Hiring Joe Salave’a, the Arizona Football Pros and Cons

EUGENE, OREGON - NOVEMBER 16: Oregon Ducks Associate Head Coach Joe Salave'a looks on prior to taking on the Arizona Wildcats during their game at Autzen Stadium on November 16, 2019 in Eugene, Oregon. (Photo by Abbie Parr/Getty Images)
EUGENE, OREGON - NOVEMBER 16: Oregon Ducks Associate Head Coach Joe Salave'a looks on prior to taking on the Arizona Wildcats during their game at Autzen Stadium on November 16, 2019 in Eugene, Oregon. (Photo by Abbie Parr/Getty Images) /

With the Arizona Football team in the middle of their head coaching search, we take a deeper dive into current candidate and former Wildcat, Joe Salave’a.

We’re almost a full week into the Arizona Football head coaching search, and so far we have seen a lot of names pop up as potential candidates, one of which is former Wildcat, Joe Salave’a.

A popular name among Arizona Football fans, Big Joe is the candidate that is seemingly getting pushed for the most in this coaching search.

Arizona Wildcats
Arizona Wildcats /

Arizona Wildcats

I mean, he’s a relatively young, coach that is steadily rising in the ranks. He comes from a highly visible, and high-ranking position at Oregon, which has helped him to establish more credibility in the coaching circles.

But perhaps most importantly are his ties to Arizona. Given the fans, boosters, and alumni’s push for hiring someone with Arizona connections this time around, naturally, being the former Wildcat legend that he is, of course, he is a serious candidate.

On paper, he looks solid! Joe seems to check all the right boxes, and there’s no doubt he would bring a lot of passion and commitment to the program, after all, it is his Alma Mater.

However, compared to some of the other candidates being considered, he certainly pales a bit in comparison purely from a resume standpoint.

For those that need a reminder, here’s Joe’s resume:

Joe Salave’a

Age: 45
Position: Associate Head Coach/Defensive Line Coach
School: Oregon
Alma Mater: Arizona


  • Arizona -1994-97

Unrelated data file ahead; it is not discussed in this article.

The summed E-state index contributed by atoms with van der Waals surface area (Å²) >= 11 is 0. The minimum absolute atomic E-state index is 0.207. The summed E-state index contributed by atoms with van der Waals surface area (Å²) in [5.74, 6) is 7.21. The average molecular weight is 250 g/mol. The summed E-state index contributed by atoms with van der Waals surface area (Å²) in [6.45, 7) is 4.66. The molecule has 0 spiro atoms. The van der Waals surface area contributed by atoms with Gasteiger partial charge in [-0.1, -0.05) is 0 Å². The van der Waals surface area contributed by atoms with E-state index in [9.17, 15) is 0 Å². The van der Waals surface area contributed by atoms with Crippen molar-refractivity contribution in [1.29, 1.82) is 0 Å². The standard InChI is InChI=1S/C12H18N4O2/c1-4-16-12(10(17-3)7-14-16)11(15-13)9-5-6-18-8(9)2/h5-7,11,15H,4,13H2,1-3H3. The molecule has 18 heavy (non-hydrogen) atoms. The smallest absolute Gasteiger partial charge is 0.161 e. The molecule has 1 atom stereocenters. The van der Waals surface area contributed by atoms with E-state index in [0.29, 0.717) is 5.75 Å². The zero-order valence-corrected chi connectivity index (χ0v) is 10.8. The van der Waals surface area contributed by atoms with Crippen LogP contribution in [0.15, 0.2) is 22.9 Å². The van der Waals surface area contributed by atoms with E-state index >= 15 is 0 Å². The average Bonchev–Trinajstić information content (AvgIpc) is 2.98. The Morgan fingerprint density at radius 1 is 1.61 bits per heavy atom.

• Drafted by the Tennessee Oilers/Titans in 1998
  • Oilers/Titans – 1998–01
  • Baltimore Ravens – 2003
  • San Diego Chargers – 2003
  • Washington Redskins – 2004–06
  • San Jose State (Defensive Line Coach) – 2008–09
  • Arizona (Defensive Line Coach) – 2011
  • Washington State (AHC/DL) – 2012-16
  • Oregon (AHC/DL) – 2017–Present

Not bad, and again, on paper, this looks like it would be a solid hire, but there would be some Pros & Cons to bringing Joe in.


  • He’s a young, steadily rising coach in the College Football ranks, and most likely, he is going to be hungry and ready for the opportunity to prove himself.
  • He has Arizona ties being a former player here himself, so he understands the history, culture, and tradition at Arizona. That’s a fairly important element in this hire here since that’s exactly what Arizona needs moving forward to be successful. So finding someone who is invested in the uniqueness that is Arizona Football will go a long way.
  • He is a strong recruiter. There’s no doubt the Wildcats have needed help desperately in the recruiting department, having signed classes ranked towards the bottom in the conference for about the past 10 years. If he can bring just a little bit of that success to Tucson, it’s going to raise the level of play and talent immensely.
  • He was a tough-nosed player, and that seems to translate into his coaching style. At Washington State, he seemed to put together some solid Defensive Lines, and at Oregon, it is more of the same as well. If there’s one Arizona has suffered in the past few years, it’s along the defensive line.


  • He has no head coaching experience. Granted, that is not a deal-breaker, however, what he would be learning as a head coach, would more or less be on the fly. For a program that desperately needs to turn things around, and will also likely be going through an extensive rebuild project, is hiring an unproven head coach worth the risk?
  • It has been rumored that Joe doesn’t call his own plays at Oregon, and hasn’t had the opportunity to do so in the past either. Granted, play-calling doesn’t necessarily fall completely on the head coach, there is a sort of game management that comes with being a head coach, and that is something Joe hasn’t done yet.
  • While it is widely known that Joe is a good recruiter with the Ducks, please excuse the painfully obvious here, but recruiting at Oregon is not like recruiting at Arizona. Oregon has a lot more money and resources than Arizona does, so it is hard to see him even getting close to the same level of success here. How would he be able to adjust to that at Arizona, especially when the expectations to perform in a head coaching role are even higher?

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At Zona Zealots, we’re curious to see how this coaching search pans out. What are your thoughts on the Wildcats potentially hiring Joe? As always, Bear Down, Arizona!